The proposal to replace the Makin instrument with a pipe organ (“the Bevington organ”) was supported by the Parochial Church Council of the Central Wolverhampton parish and by the District Church Council of St. Peter’s, but was not recommended by the Diocesan Advisory Committee who said that it “could not be accommodated without destroying the aesthetics of the space and the integrity of the architectural scheme”.  Similar aesthetic reservations were expressed by English Heritage (EH), the Victorian Society, and the Local Planning Authority, the EH stating that the Bevington organ is “a large and bulky piece of furniture which will be out of scale and character both with the space and the other items of furnishing in the chancel” and the necessary removal of the section of pews would “diminish the historic integrity” of the seating in the chancel.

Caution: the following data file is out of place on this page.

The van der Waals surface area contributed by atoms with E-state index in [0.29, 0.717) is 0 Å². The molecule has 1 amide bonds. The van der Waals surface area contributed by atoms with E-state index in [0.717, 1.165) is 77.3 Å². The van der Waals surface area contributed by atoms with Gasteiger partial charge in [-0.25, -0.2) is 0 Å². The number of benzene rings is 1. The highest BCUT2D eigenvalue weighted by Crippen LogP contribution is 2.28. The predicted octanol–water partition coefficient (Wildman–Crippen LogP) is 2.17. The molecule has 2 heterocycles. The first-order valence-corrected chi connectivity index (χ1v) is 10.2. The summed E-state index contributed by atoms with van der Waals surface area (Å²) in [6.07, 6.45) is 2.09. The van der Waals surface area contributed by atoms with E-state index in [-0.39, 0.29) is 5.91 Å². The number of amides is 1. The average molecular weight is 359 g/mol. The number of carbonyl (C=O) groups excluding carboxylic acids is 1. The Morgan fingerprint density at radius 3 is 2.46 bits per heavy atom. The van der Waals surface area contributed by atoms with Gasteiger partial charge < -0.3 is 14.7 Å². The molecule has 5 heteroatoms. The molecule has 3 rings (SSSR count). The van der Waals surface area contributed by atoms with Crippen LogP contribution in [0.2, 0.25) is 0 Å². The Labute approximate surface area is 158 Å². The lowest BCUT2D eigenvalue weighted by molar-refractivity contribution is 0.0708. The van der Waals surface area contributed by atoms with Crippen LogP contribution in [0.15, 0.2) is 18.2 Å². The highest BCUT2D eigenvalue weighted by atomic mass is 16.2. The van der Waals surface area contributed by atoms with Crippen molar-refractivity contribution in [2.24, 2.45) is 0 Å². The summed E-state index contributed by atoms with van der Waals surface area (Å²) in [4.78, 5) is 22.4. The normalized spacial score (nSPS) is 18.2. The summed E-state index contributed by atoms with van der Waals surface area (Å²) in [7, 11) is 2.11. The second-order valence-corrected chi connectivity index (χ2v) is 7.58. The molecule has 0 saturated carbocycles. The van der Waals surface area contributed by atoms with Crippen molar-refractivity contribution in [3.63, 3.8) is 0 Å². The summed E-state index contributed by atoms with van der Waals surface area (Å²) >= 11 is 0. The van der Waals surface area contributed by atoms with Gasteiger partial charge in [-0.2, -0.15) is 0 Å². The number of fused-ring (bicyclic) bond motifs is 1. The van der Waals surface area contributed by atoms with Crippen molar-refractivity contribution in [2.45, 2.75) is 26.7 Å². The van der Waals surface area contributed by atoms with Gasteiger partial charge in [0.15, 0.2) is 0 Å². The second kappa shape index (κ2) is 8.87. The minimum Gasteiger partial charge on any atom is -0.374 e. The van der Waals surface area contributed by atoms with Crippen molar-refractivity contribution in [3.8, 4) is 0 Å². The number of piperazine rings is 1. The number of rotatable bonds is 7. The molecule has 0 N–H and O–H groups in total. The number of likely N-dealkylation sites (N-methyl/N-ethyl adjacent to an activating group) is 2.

The Church Buildings Council expressed different concerns in its letter to the Registrar focussed which focussed on the contractual and insurance arrangements for the moving of the organ to Wolverhampton and its installation in the chancel. However, the Chancellor stated that these would not have been obstacles to granting a faculty.


Chancellor Eyre noted, [at para. 15] that as a matter of church law, since a pipe organ will normally be a fixture rather than a chattel, in a listed church the relevant criteria must be addressed, [in that case, the Bishopgate questions and now, Re Duffield: St Alkmund [2013] 2 WLR 854]. These are